A worker’s date of injury varies based on the nature of the event(s) that give rise to their claim for benefits under the Workplace Safety and Insurance Act, 1997 (WSIA). For all purposes associated with the administration of benefits and services under the WSIA, a worker’s date of injury is the same as their date of accident.
The purpose of this policy is to establish/calculate:
- the date the worker is first entitled to WSIB benefits/services
- the start of the 72-month loss of earnings (LOE) review period
- an employer's re-employment obligation period, and
- the one year period an employer is required to contribute towards a worker's employment benefits.
Determining the date of injury
The date of injury (also known as the date of accident) varies based on the type of claim and can refer to the date:
- of the actual incident
- on which an unexpected result of working duties occurs
- of first medical attention, or
- of diagnosis.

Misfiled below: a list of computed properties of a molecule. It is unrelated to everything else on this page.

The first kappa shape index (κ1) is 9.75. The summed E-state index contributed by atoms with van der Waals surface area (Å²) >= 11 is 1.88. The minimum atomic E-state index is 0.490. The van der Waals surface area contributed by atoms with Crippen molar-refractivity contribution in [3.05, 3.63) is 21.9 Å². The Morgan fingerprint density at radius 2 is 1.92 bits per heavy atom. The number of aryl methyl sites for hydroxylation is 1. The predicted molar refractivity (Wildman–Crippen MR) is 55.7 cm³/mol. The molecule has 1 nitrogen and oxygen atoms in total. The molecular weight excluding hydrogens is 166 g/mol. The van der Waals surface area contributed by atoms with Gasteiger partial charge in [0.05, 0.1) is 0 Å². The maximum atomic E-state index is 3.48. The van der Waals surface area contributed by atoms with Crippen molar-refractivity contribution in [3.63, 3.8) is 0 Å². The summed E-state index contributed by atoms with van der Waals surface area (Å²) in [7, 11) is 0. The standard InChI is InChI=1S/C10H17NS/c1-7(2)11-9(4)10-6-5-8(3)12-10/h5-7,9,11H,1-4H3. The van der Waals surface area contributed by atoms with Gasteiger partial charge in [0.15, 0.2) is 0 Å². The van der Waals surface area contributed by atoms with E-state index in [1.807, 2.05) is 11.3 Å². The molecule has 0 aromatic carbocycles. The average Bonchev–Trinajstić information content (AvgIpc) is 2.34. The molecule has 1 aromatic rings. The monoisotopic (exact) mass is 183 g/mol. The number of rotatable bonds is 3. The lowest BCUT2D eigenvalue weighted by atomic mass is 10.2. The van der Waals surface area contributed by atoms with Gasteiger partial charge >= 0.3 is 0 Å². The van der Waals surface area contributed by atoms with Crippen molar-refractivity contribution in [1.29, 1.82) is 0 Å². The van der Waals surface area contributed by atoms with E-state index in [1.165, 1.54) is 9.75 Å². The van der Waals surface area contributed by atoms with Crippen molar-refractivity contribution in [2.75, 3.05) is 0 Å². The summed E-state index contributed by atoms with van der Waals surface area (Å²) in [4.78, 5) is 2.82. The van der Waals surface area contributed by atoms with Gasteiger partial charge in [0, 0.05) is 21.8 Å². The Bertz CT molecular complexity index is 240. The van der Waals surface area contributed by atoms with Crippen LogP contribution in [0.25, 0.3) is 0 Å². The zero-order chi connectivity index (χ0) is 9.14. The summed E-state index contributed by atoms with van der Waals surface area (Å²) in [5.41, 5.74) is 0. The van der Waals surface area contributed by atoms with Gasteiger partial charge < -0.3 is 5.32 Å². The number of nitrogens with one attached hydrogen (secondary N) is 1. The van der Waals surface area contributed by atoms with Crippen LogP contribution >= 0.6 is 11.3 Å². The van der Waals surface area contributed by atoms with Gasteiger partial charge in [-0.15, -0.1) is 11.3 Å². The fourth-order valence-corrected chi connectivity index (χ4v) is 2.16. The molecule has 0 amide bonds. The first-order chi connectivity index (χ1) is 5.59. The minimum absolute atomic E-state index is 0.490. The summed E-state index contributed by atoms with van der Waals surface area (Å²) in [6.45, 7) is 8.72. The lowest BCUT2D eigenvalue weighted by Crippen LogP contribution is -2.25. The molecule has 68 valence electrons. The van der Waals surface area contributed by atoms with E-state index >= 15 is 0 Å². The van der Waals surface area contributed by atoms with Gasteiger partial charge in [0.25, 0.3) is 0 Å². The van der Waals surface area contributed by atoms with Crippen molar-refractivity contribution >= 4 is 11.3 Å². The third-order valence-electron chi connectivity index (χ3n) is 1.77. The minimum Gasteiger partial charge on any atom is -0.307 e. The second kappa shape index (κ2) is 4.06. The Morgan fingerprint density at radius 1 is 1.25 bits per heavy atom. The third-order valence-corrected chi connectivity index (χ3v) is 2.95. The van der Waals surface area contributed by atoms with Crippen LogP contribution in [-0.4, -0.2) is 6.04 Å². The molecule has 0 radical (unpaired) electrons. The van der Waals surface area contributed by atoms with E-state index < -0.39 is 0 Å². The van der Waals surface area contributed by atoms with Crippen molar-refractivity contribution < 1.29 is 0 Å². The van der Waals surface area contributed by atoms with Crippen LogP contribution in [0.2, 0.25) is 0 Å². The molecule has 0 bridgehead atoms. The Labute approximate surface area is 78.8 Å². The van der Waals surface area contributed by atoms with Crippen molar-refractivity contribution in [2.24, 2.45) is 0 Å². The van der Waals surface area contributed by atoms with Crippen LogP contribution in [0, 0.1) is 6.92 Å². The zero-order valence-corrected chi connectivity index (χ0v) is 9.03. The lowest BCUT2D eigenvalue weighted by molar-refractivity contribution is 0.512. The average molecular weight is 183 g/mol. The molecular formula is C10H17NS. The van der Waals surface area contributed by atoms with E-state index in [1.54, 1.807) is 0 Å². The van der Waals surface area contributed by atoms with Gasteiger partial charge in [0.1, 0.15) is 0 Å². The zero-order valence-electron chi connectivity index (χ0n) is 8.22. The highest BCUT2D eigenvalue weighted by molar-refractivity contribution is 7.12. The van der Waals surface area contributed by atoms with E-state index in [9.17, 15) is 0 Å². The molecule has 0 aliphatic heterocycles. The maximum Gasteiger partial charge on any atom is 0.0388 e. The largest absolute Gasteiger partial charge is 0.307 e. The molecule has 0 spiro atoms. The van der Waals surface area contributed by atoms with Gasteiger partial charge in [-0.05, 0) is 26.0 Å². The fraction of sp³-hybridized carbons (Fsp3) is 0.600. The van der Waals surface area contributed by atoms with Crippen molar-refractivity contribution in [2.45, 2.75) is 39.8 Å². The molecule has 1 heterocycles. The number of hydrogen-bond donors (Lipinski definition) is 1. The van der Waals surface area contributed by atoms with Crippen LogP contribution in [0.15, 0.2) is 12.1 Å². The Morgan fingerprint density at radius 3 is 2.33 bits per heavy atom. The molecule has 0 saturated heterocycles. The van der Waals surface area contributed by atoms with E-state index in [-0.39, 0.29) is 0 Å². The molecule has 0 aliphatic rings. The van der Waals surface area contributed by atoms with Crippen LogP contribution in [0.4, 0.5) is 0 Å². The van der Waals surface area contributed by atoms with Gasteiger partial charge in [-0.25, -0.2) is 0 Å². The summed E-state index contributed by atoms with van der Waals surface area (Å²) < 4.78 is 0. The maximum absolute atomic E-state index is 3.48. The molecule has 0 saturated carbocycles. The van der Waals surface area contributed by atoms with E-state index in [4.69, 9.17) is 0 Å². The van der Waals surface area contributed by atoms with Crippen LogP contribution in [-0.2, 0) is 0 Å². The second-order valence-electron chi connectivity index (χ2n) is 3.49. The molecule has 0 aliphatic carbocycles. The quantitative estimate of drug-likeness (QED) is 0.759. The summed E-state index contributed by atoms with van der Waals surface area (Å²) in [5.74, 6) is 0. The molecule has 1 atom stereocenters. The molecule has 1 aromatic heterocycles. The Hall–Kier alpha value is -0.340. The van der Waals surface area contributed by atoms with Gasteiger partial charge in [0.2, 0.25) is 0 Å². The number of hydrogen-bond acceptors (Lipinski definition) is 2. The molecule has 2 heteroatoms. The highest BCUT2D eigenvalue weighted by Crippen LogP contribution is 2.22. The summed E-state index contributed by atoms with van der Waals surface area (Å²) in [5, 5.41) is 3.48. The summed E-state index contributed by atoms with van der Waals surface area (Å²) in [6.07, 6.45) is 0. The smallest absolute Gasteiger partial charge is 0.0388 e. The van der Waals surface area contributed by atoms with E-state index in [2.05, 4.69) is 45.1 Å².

In a chance event claim, which occurs when an identifiable, unintended event causes an injury, the date of injury is the date of the actual incident. An example of a chance event claim is where a box of supplies falls from a shelf and lands on a worker's foot, causing a fracture.
In an unexpected result disablement claim, the date of injury is the date that the unexpected result of working duties occurs. An example of an unexpected result disablement claim is where a worker bends over to pick up a box of supplies and suffers a back injury.
In a gradual onset disablement claim, the date of injury is established using the date of first medical attention which led to the diagnosis, or the date of diagnosis, whichever is earlier. An example of a gradual onset disablement claim is where a worker gradually develops left wrist and hand symptoms from work-related duties and is diagnosed with carpal tunnel syndrome.